Wednesday, May 12, 2010

Book Review: The Unquenchable Flame

My pastor brought this book back from the Together for the Gospel (T4G) conference and I gobbled it up in less than 24 hours.  I wouldn't mind being a history teacher in heaven.  History is such a fascinating record of God's dealings with men!

It's a quick but substantive summary of the history of the Reformation.  This book was so encouraging to read! 
  1. First, because as bad as things are in the world and in the church today, they have been worse.  
  2. Second, because when the spark of the Reformation was kindled, God overturned centuries of darkness and error very quickly.  
  3. Third, because Luther, Calvin, and Zwingli (and the other reformers) were all deeply flawed men but God used them to shake the earth. 
  4. Fourth, because it shows just how precious and powerful the Bible is.  The Reformation was essentially sparked by the publication of the Greek New Testament by Erasmus (even though, sadly, Erasmus himself was not converted!).  It was soon translated into French, German, and English.  These common-tongue translations resulted in the rising and falling of kings and nations. 
  5. Fifth, it shows how precious and powerful the gospel is.  It is powerful (as Romans 1:16 says) because the gospel is how God takes a sinner and makes him a saint.  It turns a rebel into a worshipper.  The gospel is the only real way that the hearts of men are changed.  It is precious because it is easily lost.  Even the Protestant reformers at times lapsed back into proclaiming moralism and works-righteousness.  It seems easier up front to change people through law: but this only affects the outside.  Only grace changes the heart.  
  6. Sixth, it shows the dangerous power of culture.  Luther's antisemitism and Calvin's prosecution of Servetus were culturally acceptable in their day.  Their great victories came when they obeyed the Bible rather than culture.  Their great failures came when they went along with the flow of culture.  In another four centuries people will look back on our culture and wonder how we ever got so apathetic about abortion and lust and materialism.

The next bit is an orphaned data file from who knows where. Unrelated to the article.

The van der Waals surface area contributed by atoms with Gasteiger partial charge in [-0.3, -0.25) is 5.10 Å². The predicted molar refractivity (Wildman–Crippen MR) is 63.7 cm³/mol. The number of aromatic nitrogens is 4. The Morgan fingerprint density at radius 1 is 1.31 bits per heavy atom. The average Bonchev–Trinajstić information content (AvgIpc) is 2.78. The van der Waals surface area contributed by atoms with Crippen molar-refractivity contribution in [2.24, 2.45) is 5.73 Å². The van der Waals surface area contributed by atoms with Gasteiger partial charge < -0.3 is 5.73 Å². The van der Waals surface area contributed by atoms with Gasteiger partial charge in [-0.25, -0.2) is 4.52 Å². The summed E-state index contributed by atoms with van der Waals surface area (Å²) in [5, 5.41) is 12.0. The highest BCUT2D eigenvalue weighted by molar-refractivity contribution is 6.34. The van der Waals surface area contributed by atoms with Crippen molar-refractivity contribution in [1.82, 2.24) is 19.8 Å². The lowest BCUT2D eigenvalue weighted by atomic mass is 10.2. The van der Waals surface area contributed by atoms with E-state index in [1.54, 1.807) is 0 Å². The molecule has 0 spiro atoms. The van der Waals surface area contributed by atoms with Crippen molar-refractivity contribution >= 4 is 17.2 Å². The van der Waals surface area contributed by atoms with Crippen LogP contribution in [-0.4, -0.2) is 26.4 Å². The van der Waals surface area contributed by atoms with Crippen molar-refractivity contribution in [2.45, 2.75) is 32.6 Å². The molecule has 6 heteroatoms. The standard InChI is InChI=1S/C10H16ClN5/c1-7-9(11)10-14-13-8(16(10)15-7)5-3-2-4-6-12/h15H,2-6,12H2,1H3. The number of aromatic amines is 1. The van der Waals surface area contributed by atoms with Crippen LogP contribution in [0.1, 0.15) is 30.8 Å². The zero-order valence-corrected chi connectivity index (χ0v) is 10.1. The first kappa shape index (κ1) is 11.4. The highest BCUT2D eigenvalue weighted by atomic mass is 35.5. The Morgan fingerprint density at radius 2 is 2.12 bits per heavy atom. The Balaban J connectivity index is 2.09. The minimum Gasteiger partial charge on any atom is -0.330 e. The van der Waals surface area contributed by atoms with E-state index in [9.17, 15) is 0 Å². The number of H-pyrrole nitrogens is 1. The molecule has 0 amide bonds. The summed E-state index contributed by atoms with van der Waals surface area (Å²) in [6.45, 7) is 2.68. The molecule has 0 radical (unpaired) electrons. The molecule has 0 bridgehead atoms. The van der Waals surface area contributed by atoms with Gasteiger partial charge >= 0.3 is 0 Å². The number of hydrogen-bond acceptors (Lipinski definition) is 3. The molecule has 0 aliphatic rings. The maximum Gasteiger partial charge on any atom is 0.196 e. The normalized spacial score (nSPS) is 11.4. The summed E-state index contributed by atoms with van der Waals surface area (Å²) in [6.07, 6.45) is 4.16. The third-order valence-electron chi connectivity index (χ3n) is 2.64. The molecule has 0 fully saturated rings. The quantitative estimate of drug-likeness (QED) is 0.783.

7. Seventh, it shows the fatal results of mingling religious authority with political authority. 
  8. Lastly, it reminded me that the need for the reformation is not over.  The Catholic church has improved on some peripheral issues (such as the use of languages besides Latin in Mass), but on the core of the gospel, they are still dead wrong.  The difference between justification by faith and justification by faith alone is the difference between life and death.  But it's not just the Catholic church.  To paraphrase Solzhenitsyn, the line between good and evil does not run between Catholic and Protestant, but through every human heart.  We all have the innate tendency to want to add something to the work of Jesus in order to have at least a small excuse for feeling good about ourselves. 
The book is well written, with concision, balance, and wit.  If you enjoy history, you'll enjoy this book.  As a teaser, you can listen to an interview with the author, Michael Reeves, by clicking here.

1 comment:

  1. We listen to a wonderful Bible teacher that always adds to gospel statements on Faith; "Plus Nothing"! It drives home that our salvation can in no way be attributed to us. It is totally the work of God. That we believe is even a work of God. Eph 2:8,9. And we find that simple, yet profound exposition of the Gospel of salvation in 1 Cor 15:1-4. Without Paul as our apostle (to the gentiles) we would still be under the law and worshipping at the synagog.

    Praise the Lord for His mercy.